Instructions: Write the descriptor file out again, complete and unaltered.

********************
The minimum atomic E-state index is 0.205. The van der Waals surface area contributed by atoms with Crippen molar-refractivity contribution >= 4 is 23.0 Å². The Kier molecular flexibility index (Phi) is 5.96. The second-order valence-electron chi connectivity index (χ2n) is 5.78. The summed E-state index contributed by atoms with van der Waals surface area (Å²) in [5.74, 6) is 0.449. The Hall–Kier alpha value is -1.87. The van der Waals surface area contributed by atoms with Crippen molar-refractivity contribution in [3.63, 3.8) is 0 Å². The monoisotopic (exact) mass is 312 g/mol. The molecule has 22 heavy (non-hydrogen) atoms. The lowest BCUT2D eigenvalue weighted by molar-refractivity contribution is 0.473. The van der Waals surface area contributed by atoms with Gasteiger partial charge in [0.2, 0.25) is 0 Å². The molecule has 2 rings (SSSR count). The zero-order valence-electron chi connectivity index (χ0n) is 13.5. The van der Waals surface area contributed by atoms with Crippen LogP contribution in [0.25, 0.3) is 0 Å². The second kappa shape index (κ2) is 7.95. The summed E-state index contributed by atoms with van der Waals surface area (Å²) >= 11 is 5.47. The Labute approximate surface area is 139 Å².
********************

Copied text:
The minimum atomic E-state index is 0.205. The van der Waals surface area contributed by atoms with Crippen molar-refractivity contribution >= 4 is 23.0 Å². The Kier molecular flexibility index (Phi) is 5.96. The second-order valence-electron chi connectivity index (χ2n) is 5.78. The summed E-state index contributed by atoms with van der Waals surface area (Å²) in [5.74, 6) is 0.449. The Hall–Kier alpha value is -1.87. The van der Waals surface area contributed by atoms with Crippen molar-refractivity contribution in [3.63, 3.8) is 0 Å². The monoisotopic (exact) mass is 312 g/mol. The molecule has 22 heavy (non-hydrogen) atoms. The lowest BCUT2D eigenvalue weighted by molar-refractivity contribution is 0.473. The van der Waals surface area contributed by atoms with Gasteiger partial charge in [0.2, 0.25) is 0 Å². The molecule has 2 rings (SSSR count). The zero-order valence-electron chi connectivity index (χ0n) is 13.5. The van der Waals surface area contributed by atoms with Crippen LogP contribution in [0.25, 0.3) is 0 Å². The second kappa shape index (κ2) is 7.95. The summed E-state index contributed by atoms with van der Waals surface area (Å²) >= 11 is 5.47. The Labute approximate surface area is 139 Å².